8. Women with Heart Disease

8.1. Limit physical activity

8.2. Avoid excess weight gain

8.3. Prevent anemia

8.4. Prevent infection: Immunizations/antibiotics for prevention

8.5. Assess for S&S of CHF

8.6. Mitral valve stenosis and atrial fibrillation may require anticoagulant therapy, However no Warfarin(Coumadin)= fetal malformations.

8.7. Heparin/Lovenox are approved for use

8.8. During labor position client on side, with head and shoulders elevated

8.9. Monitor for signs of cardiac decomposing

8.10. May use vacuum/forceps to minimize exhaustion from pushing

9. Hyperemesis Gravidarium

9.1. Persistent, uncontrollable vomiting

9.2. Labratory Tests

9.2.1. Urinalysis for ketones and acetones (breakdown of protein and fat) is the most important initial

9.2.2. CBC (elevated HCT)

9.2.3. Electrolyte panels Elevated urine specific gravity

9.2.4. Thyroid test- indicating hypothyroidism

9.3. Therapeutic Management

9.3.1. Monitor the client’s I&O

9.3.2. IV fluids May need lipids/TPN/vitamin replacement Antiemetic medications Assess the client’s skin turgor and mucous membranes Monitor the client’s vital signs Monitor the client’s weight Have the client remain NPO for 24 to 48 hr.

9.3.3. Clear liquid diet, bland foods, advance diet as tolerated

9.3.4. Small meals every 2-3 hours

9.3.5. Easily digested carbs

9.3.6. Sit upright after meals

9.3.7. Relief from ptyalism (excessive salivation) Gum/mints Mouth care

9.3.8. Emotional support


10.1. Cholestasis occurring in pregnancy in the second or third trimester

10.2. Group of liver disorders specific to pregnancy that interfere with the flow of bile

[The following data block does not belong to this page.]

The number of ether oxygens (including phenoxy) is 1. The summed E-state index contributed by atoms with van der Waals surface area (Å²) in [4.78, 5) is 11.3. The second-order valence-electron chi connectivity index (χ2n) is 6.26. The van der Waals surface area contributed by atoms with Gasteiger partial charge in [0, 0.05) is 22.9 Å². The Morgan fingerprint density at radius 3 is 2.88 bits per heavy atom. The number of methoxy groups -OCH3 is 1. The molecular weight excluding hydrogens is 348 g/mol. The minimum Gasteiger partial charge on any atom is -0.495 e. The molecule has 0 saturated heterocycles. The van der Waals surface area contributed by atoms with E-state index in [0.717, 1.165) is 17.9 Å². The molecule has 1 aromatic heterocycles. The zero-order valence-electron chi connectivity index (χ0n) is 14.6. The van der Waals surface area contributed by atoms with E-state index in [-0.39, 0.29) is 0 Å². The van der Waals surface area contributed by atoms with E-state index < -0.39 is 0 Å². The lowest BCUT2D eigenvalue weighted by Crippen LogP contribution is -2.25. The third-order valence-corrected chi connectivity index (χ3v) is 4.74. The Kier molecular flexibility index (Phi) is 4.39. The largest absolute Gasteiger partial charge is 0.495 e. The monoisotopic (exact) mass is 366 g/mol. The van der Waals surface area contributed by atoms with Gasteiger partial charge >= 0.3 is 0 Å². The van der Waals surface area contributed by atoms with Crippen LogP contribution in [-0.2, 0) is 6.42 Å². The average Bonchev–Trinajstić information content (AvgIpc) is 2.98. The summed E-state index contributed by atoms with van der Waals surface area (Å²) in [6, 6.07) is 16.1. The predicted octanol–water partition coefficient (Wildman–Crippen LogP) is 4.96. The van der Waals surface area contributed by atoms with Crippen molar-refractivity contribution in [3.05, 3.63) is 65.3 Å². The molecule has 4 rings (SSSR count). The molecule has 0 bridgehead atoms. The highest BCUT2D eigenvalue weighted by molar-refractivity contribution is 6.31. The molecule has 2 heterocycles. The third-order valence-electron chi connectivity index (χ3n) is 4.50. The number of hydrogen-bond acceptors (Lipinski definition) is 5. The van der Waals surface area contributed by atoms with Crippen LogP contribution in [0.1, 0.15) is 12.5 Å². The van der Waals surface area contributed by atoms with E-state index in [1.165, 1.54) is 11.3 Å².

10.3. Results in a buildup of bile

10.4. Recurrence with subsequent pregnancies common

10.5. Maybe be dangerous to the fetus

10.5.1. Elevated bilirubin levels Preterm birth Fetal distress Fetal hypoxia Meconium in the amniotic fluid Fetal demise

10.6. Maternal Manifestations

10.6.1. Itching, dark urine, pale stool, jaundice, nausea, loss of appetite(same signs of cholestasis)

10.7. Labratory

10.7.1. Elevated ALT Elevated AST Bile acids may be elevated or normal

10.8. Therapeutic Managment

10.8.1. Assess for fetal distress: Fetal monitoring, BPP, NST

10.8.2. Anti-itch cream(calamine lotion)

10.8.3. Avoid hot showers/prolonged sun exposure

10.8.4. Stay hydrated

10.8.5. Consume a low fat, healthy diet Lean(low fat) protein Fresh vegetables and fruit Chicken breast

11. Gestational Diabetes(GDM)

11.1. Impaired glucose tolerance

11.2. Ideal blood glucose 60-99 mg/dl before meals, and less than or equal to 120 mg/dl 2 hours after meals

11.3. Urinary/vaginal infections- increased glucose in urine

11.4. Hydramnios(excess amniotic fluid)- overdistention of uterus can cause placental abruption, preterm labor, and PPH

11.5. Ketoacidosis

11.6. Hypoglycemia/hyperglycemia

11.7. *Increased risk to fetus: macrosomia, birth trauma, electrolyte imbalances, hypoglycemia

11.8. Labratory Tests

11.8.1. Glucose screening test/ 1-hour glucose tolerance test

11.8.2. 24-28 weeks gestation

11.8.3. Not necessary to fast

11.8.4. Client ingests 50 g or oral glucose solution

11.8.5. Blood sample one hour later

11.8.6. Oral glucose tolerance test(OGTT) for results over 130-140 Fast at midnight Avoid caffeine and smoking 12 hours prior Client drinks 100 g of oral glucose solution Plasma levels are determined at: fasting, 1 hours, 2 hours, 3 hours Diagnosis of GDM: 3 hours, greater than 130-140 mg/dl

11.8.7. Therapeutic Managment Insulin is the preferred treatment for glucose management Glyberide is the only FDA approved at this time Diet/exercise Glucose monitoring Fasting 2 hours postprandial(meal) insulin typically on a sliding scale level Remember, when mom glucose is high, fetus’s glucose is low Bedtime Monitor fetal well being Pateint education